Son Will Reopen The Neighborhood Library

TAMPA, Fla. (AP) — Walter Smith Jr. knew what had to be done, but it took time before he was emotionally ready.

On the corner of N. Albany Avenue and W. Cypress Street, his father, Walter Smith Sr., started a library in two small homes, one of which was built by their family.

Smith Sr., a former president of Florida A&M University, filled the library with books, artwork and artifacts he collected throughout decades of schooling and travels.

Opened in 2004, the Dr. Walter L. Smith Library became a haven and community center for the West Tampa neighborhood’s children.

The library closed in 2020 due to the COVID-19 pandemic.

Smith Sr. died of heart disease in November. His son will reopen the library June 11.

He said it should have been done sooner.

“Some of my fondest memories are of seeing my dad at the spot at the table,” Smith Jr. said, pointing to a chair in the library’s meeting room. “He’d sit there for hours, just writing. I always knew I had to get this place back open, but it took me months to come back here. It was hard. For a time, I just stayed away. But my dad would have wanted me to open it again.”

The library at 905 N Albany Ave. will eventually be open Mondays, Wednesdays and Fridays from 2 - 6 p.m., as it was when Smith Sr. was in charge.

For now, it will have erratic hours, open when either Smith Jr. — an environmental engineering consultant — or a volunteer have time.

“We’ll always open if someone calls and asks,” Smith Jr. said. “We’re here to serve.”

The library needs improvements — Smith Jr. recently fixed one of the outdoor decks. It needs new computers too.

So, Smith Jr. is soliciting funds from the community.

“We are not a part of the county library system,” Smith said. “We’re private. We need help to get my father’s dream going again.”

The history

There was once a grapefruit orchard on the corner lot where the library now sits.

Smith Sr. was raised in a home behind that orchard.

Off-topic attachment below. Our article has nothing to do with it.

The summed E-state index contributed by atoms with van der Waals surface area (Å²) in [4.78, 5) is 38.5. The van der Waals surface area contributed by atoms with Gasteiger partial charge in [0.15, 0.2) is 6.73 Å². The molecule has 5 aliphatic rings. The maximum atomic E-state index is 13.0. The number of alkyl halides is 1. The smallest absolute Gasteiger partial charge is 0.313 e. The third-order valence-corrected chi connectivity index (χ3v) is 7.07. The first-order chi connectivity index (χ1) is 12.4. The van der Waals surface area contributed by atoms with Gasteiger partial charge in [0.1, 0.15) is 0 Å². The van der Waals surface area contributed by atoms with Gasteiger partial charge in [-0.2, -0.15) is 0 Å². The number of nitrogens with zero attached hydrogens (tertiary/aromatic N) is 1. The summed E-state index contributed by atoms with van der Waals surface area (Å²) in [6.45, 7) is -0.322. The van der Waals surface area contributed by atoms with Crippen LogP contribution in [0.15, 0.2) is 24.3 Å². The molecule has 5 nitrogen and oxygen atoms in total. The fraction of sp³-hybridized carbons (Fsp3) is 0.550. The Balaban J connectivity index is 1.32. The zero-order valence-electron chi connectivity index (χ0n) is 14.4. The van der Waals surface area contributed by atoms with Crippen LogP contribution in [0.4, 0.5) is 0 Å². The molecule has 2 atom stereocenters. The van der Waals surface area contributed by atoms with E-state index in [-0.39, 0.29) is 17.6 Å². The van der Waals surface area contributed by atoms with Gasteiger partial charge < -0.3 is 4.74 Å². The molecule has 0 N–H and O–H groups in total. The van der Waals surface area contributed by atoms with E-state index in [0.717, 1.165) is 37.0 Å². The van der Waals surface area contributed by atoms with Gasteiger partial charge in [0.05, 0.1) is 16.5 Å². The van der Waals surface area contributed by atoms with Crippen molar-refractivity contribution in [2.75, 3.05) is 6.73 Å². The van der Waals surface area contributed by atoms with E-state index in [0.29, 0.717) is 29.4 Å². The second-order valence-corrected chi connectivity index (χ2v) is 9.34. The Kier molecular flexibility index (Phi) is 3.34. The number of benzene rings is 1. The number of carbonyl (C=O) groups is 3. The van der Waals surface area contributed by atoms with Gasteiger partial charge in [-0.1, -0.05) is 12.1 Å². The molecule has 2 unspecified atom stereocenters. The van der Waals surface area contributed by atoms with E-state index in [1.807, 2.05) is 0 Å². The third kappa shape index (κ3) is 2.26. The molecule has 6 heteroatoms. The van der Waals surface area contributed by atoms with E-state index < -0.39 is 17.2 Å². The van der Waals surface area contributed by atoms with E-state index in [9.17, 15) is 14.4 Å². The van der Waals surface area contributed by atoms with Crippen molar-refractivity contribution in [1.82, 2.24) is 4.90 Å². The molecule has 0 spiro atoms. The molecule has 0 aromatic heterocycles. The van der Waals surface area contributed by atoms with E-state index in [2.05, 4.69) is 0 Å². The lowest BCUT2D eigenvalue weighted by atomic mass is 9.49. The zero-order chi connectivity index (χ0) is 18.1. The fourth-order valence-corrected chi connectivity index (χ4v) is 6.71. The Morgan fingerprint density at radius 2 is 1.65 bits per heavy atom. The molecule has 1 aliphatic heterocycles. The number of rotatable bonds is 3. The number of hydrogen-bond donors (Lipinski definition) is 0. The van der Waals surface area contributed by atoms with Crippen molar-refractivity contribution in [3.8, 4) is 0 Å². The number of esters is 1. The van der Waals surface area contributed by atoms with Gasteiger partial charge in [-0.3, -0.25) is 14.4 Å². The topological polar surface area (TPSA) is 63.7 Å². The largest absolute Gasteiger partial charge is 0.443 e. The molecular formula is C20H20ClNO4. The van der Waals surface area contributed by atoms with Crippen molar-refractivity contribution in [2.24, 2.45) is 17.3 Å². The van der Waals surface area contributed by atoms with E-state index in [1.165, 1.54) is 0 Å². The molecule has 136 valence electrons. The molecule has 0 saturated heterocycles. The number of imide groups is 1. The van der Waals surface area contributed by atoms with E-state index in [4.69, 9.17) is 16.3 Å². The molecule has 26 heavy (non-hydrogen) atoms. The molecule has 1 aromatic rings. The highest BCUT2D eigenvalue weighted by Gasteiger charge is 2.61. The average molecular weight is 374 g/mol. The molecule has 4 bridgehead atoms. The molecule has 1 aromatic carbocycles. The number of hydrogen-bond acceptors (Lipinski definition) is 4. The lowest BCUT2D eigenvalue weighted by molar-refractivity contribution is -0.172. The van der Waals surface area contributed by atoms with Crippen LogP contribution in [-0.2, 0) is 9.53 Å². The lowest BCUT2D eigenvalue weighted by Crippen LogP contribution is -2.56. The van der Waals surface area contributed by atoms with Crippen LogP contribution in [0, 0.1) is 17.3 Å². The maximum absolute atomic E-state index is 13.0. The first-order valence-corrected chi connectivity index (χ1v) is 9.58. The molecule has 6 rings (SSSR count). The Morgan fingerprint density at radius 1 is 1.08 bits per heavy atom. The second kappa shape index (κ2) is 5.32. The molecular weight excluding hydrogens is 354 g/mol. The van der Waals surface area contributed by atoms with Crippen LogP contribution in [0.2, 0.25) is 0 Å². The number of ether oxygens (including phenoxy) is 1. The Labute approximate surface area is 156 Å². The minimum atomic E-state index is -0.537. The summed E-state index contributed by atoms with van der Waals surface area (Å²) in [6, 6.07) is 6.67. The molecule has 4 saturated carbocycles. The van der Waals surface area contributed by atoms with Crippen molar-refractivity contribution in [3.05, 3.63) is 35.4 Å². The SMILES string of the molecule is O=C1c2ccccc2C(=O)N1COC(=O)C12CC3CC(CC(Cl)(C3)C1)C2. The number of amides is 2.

“My grandfather, who was a longshoreman, bought the orchard and my grandmother designed a house on the corner,” Smith said. “They moved into the house in the 1950s.”

By then, his father had been sent to live with grandparents in Georgia because he was getting into too much trouble in Tampa.

“That’s when his adventures began,” Smith Jr. said.

His father fled Georgia at 16 to avoid being lynched for punching a white man who had directed a racial slur at him.

Smith Sr. then moved to New York, dropped out of high school, joined the Army, served in the Korean War, got a GED, enrolled in St. Petersburg’s Gibbs Junior College for Negro students, and earned a bachelor’s and master’s degrees from FAMU and a doctorate from Florida State University.

He returned to FAMU as its president 1977 to 1985 and then headed to Africa as a Senior Fulbright Scholar to the University of Malawi in Central Africa. In 1994, he was a monitor for the election that made Nelson Mandela president of the Republic of South Africa.

“When dad came home,” Smith Jr. said, “he was heartbroken by what he saw.”

Kids in his childhood neighborhood hung out in the street and lacked basic knowledge of Black and African history.

So Smith Sr. purchased the home neighboring his parents’ house and converted the two into a library focused on those topics.

“The kids loved it,” Smith Jr. said. “They had computers and they’d get help with their homework. They’d stay from when school let out until it was time for bed.”

In recent years, Smith Jr. said, the library was used more for meeting space than an after school program, but he hopes it returns to its roots.

“I want kids to come read these books and learn,” he said.

Artifacts include masks that Smith Sr. brought from Africa and tools that Smith Jr.’s great-great-grandfather used as a cobbler on the plantation where he was enslaved.

Among the library’s rarest books is an autographed copy of Booker T. Washington’s autobiography, Up from Slavery.

But Smith Jr. said the most personal book is not yet on the shelves.

He is working with a publisher on a second edition of his father’s book, Magnificent Twelve: Florida’s Black Junior Colleges. Released in 1994, the book tells the history of Florida’s Black junior colleges.

“I cried when they said the book was almost ready,” Smith Jr. said. “That second edition is something he wanted. That book is part of his legacy and so is this library.”

How to help

Those interested in donating to or volunteering at the Walter L. Smith Sr. Library should call 813 531-1845.